To concur with A-330, there were 2 KAL 747s flying from Anchorage to Souel that night. The first was KAL 007, the one that was shot down. The interesting facts were: the pilots on these 2 747s were Korean Airforce buddies; KAL 007 "developed" communication problems with the ground control in Alaska. It had to relay its position via the second 747. The information relayed and the actual flight path of the first 747 were different. It appeared that the second 747 was covering up the actual movement for the first one. And when KAL 007 was shot down, it had all of its navigation lights turned off.
This is a very complicated issue. The Soviets were not trigger-happy, blood-thirst monsters described by the US at the time of the incident. The KAL flight was not as innocent as a simple civilian flight. Many parties, like CIA, the US Airforce, Korean intellegence service, were probably involved in this incident.
The more sinister theory is that it's a covert operation planned by the CIA and US Airforce, with cooperation from Korean Airforce and KAL. The plot called for KAL 007 to invade the Soviet air space and cause the activation of their air defence system. The US RC-135 was to record the various radar and communication signals. Even if the 747 were intercepted and forced to land, KAL can just blame it on pilot error. The whole plot bet on the Russians won't shoot a civilian 747. KAL 007 flew a strange couse, changed its altitude and heading repeatedly. The fact that first few interceptions of KAL 007 were successfully evaded irrated Soviet air defence high command so much that the order was given to shoot the invader down at the first opportunity. The pilot finally caught up KAL 007 as the 747 was leaving the Soviet airspace. So the action was rather rushed. At the end, a fail safe plot failed and the 200 some passengers were the victims of the Cold War.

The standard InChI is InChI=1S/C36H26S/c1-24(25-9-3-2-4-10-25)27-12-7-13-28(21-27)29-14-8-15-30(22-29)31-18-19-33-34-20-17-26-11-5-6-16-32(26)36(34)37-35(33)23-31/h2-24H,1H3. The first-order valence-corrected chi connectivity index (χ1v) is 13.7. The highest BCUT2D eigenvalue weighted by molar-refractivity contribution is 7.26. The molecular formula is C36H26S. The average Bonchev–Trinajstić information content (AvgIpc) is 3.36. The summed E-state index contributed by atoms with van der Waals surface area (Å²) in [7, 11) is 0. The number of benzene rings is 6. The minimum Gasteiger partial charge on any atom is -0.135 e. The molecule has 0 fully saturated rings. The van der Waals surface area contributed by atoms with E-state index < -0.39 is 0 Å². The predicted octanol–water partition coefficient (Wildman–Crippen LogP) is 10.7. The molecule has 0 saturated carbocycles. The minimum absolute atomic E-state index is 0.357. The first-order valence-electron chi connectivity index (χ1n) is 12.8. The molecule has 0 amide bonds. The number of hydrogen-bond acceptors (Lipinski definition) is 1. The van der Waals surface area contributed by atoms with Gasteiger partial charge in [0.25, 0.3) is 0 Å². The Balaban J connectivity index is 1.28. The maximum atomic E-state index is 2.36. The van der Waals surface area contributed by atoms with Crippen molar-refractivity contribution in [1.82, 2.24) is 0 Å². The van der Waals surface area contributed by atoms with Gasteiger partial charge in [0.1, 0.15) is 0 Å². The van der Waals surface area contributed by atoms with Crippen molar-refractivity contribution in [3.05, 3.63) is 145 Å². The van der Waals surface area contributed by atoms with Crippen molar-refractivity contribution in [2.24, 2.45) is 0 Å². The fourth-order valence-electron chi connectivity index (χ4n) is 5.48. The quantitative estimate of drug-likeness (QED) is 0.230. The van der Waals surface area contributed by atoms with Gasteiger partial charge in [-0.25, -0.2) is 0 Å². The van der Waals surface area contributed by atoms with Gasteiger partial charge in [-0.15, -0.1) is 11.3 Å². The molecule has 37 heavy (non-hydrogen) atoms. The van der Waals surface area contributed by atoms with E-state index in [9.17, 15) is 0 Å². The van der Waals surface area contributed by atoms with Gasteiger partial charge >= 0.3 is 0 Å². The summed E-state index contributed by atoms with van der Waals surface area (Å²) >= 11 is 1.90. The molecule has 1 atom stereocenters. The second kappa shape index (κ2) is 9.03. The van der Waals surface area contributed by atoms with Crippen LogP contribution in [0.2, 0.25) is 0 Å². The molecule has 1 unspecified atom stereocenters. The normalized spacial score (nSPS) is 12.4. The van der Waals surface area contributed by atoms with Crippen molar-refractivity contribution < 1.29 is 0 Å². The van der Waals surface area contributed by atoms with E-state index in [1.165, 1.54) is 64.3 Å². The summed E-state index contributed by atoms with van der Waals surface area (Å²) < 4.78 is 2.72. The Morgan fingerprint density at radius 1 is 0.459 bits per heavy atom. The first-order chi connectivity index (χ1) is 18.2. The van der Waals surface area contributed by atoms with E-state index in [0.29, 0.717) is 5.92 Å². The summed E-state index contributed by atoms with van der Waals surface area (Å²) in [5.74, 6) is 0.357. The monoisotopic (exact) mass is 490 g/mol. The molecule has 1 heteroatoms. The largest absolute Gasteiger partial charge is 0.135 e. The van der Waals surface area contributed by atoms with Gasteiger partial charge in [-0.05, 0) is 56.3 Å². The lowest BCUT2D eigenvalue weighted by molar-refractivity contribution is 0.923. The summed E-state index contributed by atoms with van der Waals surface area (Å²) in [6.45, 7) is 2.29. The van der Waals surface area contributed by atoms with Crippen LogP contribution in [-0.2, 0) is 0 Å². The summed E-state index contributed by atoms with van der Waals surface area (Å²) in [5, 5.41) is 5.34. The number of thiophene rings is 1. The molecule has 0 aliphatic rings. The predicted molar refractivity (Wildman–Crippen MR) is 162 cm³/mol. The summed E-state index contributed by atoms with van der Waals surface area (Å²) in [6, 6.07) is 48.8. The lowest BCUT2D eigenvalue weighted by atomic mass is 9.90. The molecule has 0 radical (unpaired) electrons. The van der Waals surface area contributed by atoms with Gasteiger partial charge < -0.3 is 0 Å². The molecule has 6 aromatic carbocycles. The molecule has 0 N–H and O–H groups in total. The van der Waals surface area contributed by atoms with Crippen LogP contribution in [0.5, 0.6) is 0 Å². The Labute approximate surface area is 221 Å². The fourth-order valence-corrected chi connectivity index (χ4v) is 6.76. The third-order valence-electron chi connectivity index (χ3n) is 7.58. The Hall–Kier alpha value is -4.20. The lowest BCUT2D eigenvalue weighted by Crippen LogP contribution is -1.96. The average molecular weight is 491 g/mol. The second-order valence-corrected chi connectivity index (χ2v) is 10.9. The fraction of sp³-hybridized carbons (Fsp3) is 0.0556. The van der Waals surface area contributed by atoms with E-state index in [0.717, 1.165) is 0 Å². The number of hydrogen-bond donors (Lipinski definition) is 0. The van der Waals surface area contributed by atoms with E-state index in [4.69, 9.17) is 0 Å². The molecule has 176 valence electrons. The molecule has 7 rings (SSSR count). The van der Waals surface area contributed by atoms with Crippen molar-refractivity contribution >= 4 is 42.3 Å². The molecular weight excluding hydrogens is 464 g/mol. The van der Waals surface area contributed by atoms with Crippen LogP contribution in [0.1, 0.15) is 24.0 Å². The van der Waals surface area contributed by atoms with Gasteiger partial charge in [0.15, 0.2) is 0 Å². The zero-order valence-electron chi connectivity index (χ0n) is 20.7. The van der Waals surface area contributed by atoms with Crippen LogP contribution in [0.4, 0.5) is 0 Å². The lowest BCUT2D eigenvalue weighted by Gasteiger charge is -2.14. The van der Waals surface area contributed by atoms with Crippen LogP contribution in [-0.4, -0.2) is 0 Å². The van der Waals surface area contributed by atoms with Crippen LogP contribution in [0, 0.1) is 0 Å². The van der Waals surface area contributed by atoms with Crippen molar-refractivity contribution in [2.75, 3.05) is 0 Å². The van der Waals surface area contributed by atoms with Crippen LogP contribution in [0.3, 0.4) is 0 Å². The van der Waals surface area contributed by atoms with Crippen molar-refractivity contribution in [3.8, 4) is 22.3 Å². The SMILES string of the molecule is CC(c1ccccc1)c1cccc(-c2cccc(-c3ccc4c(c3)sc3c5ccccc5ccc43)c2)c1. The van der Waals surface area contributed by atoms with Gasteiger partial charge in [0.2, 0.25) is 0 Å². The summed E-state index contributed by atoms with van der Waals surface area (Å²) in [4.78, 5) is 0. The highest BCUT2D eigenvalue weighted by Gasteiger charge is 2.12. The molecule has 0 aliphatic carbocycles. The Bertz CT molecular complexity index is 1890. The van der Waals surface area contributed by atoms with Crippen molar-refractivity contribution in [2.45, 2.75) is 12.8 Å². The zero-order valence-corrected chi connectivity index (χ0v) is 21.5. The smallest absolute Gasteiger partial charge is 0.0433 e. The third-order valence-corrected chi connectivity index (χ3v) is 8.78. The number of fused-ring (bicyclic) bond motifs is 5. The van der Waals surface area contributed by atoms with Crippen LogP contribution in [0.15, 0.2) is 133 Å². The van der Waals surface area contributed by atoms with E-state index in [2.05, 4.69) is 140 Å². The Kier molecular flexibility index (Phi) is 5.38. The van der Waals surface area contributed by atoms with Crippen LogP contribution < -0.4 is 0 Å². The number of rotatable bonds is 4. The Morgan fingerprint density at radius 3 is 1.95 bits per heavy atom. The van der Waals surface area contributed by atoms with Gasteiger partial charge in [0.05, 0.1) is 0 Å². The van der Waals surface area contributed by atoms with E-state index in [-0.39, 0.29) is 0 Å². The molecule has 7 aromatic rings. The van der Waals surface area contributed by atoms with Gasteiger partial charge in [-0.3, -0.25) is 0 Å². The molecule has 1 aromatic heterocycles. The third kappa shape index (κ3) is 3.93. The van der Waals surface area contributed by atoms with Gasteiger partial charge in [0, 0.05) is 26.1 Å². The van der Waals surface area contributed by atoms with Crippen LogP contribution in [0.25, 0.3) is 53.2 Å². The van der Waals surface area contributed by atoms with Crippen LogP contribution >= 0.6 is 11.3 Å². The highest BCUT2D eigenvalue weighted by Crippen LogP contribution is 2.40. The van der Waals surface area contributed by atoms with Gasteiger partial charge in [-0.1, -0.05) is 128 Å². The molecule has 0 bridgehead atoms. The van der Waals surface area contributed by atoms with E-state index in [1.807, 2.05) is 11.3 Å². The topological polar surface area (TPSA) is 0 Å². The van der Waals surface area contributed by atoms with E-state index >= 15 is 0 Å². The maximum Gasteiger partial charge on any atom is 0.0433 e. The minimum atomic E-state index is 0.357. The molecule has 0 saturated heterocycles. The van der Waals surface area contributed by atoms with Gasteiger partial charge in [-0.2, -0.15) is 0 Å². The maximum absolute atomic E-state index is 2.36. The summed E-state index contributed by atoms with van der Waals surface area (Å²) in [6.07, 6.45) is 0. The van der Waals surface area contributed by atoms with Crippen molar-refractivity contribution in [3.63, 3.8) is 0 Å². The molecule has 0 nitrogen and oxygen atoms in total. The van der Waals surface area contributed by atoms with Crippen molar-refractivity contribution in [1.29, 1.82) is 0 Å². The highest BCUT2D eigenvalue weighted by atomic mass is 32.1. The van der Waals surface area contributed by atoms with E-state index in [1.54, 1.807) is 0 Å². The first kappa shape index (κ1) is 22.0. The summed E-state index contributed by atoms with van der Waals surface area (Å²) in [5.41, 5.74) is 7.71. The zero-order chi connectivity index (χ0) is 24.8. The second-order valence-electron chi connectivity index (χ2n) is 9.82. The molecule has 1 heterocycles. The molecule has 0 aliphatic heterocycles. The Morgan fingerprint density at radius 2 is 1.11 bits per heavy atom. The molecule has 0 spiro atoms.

Mirage From Portugal, joined May 1999, 3120 posts, RR: 15 Reply 10, posted (14 years 10 months 3 weeks 2 days 22 hours ago) and read 3556 times:
I didn't know that, but from what I know CIA was doing around 60's and 70's I admit it could be a covert operation planned by the CIA and US Airforce.
In the 60's CIA gave instruction to very selected persons to become professional killers, so I belive in the most sinister theory.
aviator_ua From , joined Dec 1969, posts, RR: Reply 11, posted (14 years 10 months 3 weeks 2 days 22 hours ago) and read 3555 times:
First, you must understand the area. Sakhalin Island which is part of the Kamchatka Penninsula was a highly secretive Soviet naval base. Nuclear missle launching submarines were berthed here and many Soviet nuclear missle tests were conducted in this area also. The theory is that the KAL crew entered the coordinates into the FMS incorrectly. This took them well off course and into
NON- free flying territory. The charts are clearly marked with warnings about crossing the penninsula. Also, the Soviets may have panicked because the US Air Force was known for it's "piggybacking" of airliners crossing this territory.
They would fly directly above or below the civilian airliner with no lights showing so as they would not be picked up by Soviet radar as a second aircraft.
They could get close to Soviet territory without being seen to monitor secret Soviet missle tests. The data gathered from these tests was highly valuable.
L-188 From United States of America, joined Jul 1999, 29509 posts, RR: 59 Reply 12, posted (14 years 10 months 3 weeks 2 days 21 hours ago) and read 3558 times:
Sakhalin Island is actually right up on the mainland just North of Korea.(On a Globe) right east of Vladivostok which was the Pacific base for the Soviet Fleet. The Kamchatka extends down toward Japan, Much farther east than Sakhalin. The Kamchatcka breaks down into the Kurile Islands and then Hokkadio(I know I didn't spell that right) which is the northern most of the Japanese home islands. In order for 007 to get to Sakhalin it would have had to cross Kamchatka and the Sea of Oktusk(I think that is the name of it). That is a lot of Soviet Airspace.
OBAMA-WORST PRESIDENT EVER....Even SKOORB would be better.
DC10-30 From , joined Dec 1969, posts, RR: Reply 13, posted (14 years 10 months 3 weeks 2 days 12 hours ago) and read 3554 times:
I agree with A330: I read in spionage books that the KAL captain was VERY PROBABLY a member of CIA; the crew made enormous mistakes in their route. Of course, we will never know ALL the truth, but there is a lot of things stange in this tragedy.